|The baggage zariba in the foreground and Stewart's Camel Corps troop forming square in the upper righthand corner.|
Metemmeh and the Nile can be seen in the far background.
Following up on his victory at Abu Klea earlier this month, General Herbert Stewart advanced his Desert Column onwards to Metemmeh and the Nile River. The objective was to reach the Nile and meet up with Gordon's steam boats from Khartoum. The boats would then transport the 1,000 plus troops of the Camel Corps to Khartoum, for what purpose, only God knows. The Mahdi had already invested the city with something on the order of 40,000 Dervish troops.
However, orders being orders, Stewart pushed on to the Nile. At the very least his troops would need the water to survive for much longer so there was nothing else left to do. Stewart led the majority of his troops forward to the Nile and left a rear guard behind to protect the wounded, the baggage and the rest of the artillery.
|General Herbert Stewart (on camel on the right) and his staff survey the scene in front of them.|
|This is what they see: the Metemmeh contingent of the Dervish army.|
Dervish riflemen hide in the wadi in front of the village of Metemmeh.
|And what do we do when we see Dervish? Why form square, of course!|
|Berber riflemen take pot shots (from the comfort of hills, rocks and Acacia trees) at the British square.|
|Dervish riflemen surround the British square.|
The Potted History Bits
The historical armies' strengths at the battle are estimated at 1,200 British and as many as 7,000 to 8,000 Mahdists. British losses from the battle were 121, including General Stewart who was mortally wounded, and the Mahdists losses are unknown, but thought to be considerably higher. Lt. Colonel Mike Snook, in his book Go Strong Into The Desert, estimates 900 men in the square and 454 in the zariba (excluding medical, transport, commissariat and other non-combatants totaling 120). Snook estimates that there were 300 native drivers and 2,750 camels in the zariba. Total casualties were 26 killed and 100 wounded during the battle.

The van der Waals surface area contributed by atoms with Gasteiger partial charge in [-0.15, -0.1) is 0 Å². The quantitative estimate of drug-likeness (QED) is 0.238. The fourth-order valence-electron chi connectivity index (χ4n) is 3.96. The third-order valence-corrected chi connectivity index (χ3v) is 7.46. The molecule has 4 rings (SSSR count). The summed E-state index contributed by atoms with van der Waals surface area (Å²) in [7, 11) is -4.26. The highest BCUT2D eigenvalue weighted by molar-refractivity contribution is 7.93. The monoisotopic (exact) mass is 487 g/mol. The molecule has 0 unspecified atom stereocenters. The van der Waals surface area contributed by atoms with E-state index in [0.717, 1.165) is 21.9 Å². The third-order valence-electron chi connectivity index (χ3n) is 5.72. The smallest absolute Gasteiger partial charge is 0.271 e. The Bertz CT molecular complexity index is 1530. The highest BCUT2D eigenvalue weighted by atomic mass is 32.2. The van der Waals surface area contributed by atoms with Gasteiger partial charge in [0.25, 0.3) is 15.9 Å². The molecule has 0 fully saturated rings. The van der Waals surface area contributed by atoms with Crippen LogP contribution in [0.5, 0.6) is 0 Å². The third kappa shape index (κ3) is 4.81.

Below is a map depicting the historical disposition of forces at the battle. Stewart had moved his main force onto a piece of high ground and established a square to fend off the expected Dervish attack. The baggage zariba was located on another hillock that could provide artillery support for Stewart's command. Arab riflemen circled around Stewart's position and peppered it with an endless staccato of bullets, killing and wounding a number of soldiers, Stewart amongst them. He would die several months after the battle.
I highly recommend acquiring a copy of Mike Snook's book, cited above, for the amount of detail, maps and readability of any book that I've read about this part of the campaign. Copies are available from the Perry Miniatures web site.
Back To The War-game Stuff
Here is the roster of forces in my wargame which was fought over the course of two days (September 28-29, 2022):
Desert Column Forces
45 x Camel Corps
40 x Yorks. & Lancs. regiment
12 x Egyptian Lancers (substituting for the 19th Hussars in my army)
1 x Gatling Gun with four crew
1 x War Correspondent (a brave soul)
2 x Senior Officers (Stewart and Wilson)
1 x Gadabout glory seeker (Colonel Frederick Burnaby)
Total figures: 107 figures
Baggage Train Guard at the Zariba
20 x Yorks. & Lancs. regiment
2 x Gatling guns (8 crew total)
1 x 7-pound Screw Gun (4 crew)
1 x Senior Officer
Total figures: 35 figures
The Dervish army, of course, would attempt to interdict the Desert Column's march to the Nile and destroy it if at all possible. Noting that the Mahdists did not engage all of their forces at Abu Klea, I assumed that the same variable would be present at the follow up action at Abu Kru.
96 x Berber Contingent
100 x Metemeh Contingent
50 x Beja warriors
40 x Riflemen
The above list of forces reflects figures that are available in my collection of 54mm Dervish troops and do not reflect the actual forces engaged in the battle.
I am mindful of the fact that battles in the Sudan start to look the same: a British square forms up in the desert and it is attacked from all sides by crazed Dervish fanatics, etc. There is probably some truth to that, but I find that each battle sort of tells its own story. The roll of dice determine the fate and outcome and storyline of my battles.
|The Berber Contingent blocks the direct path to the Nile, but look out for the |
Metemmeh warriors creeping up through the Acacai trees out there on the right flank.
My wargame of the Battle of Abu Kru lasted five turns. The first turn saw the square advancing towards a dry wadi in their path between them and the Nile River. At the same time, Dervish riflemen surged around the sides of the square and delivered an ineffectual, but unnerving, fire on the British team. General Stewart knew that an attack was coming, so he ordered the square to stop short of the wadi and take up the defense. Note that crossing the wadi disorders the troops that attempt to cross.